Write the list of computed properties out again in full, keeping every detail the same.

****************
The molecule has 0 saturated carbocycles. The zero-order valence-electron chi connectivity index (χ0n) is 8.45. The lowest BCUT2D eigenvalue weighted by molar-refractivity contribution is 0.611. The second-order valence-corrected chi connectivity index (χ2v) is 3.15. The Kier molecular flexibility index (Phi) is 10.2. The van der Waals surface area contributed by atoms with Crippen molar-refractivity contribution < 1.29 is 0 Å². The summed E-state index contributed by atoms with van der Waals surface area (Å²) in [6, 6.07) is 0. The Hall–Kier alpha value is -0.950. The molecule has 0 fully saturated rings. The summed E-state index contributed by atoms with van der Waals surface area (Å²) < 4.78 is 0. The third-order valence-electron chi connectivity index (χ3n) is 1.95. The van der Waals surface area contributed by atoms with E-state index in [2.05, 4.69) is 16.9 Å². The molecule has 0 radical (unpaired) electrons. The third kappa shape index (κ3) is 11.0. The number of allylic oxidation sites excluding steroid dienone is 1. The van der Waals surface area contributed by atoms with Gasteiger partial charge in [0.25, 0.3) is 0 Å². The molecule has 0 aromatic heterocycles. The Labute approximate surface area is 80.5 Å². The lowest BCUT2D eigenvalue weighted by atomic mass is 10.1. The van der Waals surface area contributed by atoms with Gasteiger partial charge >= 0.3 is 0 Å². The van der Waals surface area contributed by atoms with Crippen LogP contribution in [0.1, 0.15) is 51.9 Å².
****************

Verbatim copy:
The molecule has 0 saturated carbocycles. The zero-order valence-electron chi connectivity index (χ0n) is 8.45. The lowest BCUT2D eigenvalue weighted by molar-refractivity contribution is 0.611. The second-order valence-corrected chi connectivity index (χ2v) is 3.15. The Kier molecular flexibility index (Phi) is 10.2. The van der Waals surface area contributed by atoms with Crippen molar-refractivity contribution < 1.29 is 0 Å². The summed E-state index contributed by atoms with van der Waals surface area (Å²) in [6, 6.07) is 0. The Hall–Kier alpha value is -0.950. The molecule has 0 fully saturated rings. The summed E-state index contributed by atoms with van der Waals surface area (Å²) < 4.78 is 0. The third-order valence-electron chi connectivity index (χ3n) is 1.95. The van der Waals surface area contributed by atoms with E-state index in [2.05, 4.69) is 16.9 Å². The molecule has 0 radical (unpaired) electrons. The third kappa shape index (κ3) is 11.0. The number of allylic oxidation sites excluding steroid dienone is 1. The van der Waals surface area contributed by atoms with Gasteiger partial charge in [0.25, 0.3) is 0 Å². The molecule has 0 aromatic heterocycles. The Labute approximate surface area is 80.5 Å². The lowest BCUT2D eigenvalue weighted by atomic mass is 10.1. The van der Waals surface area contributed by atoms with Gasteiger partial charge >= 0.3 is 0 Å². The van der Waals surface area contributed by atoms with Crippen LogP contribution in [0.1, 0.15) is 51.9 Å².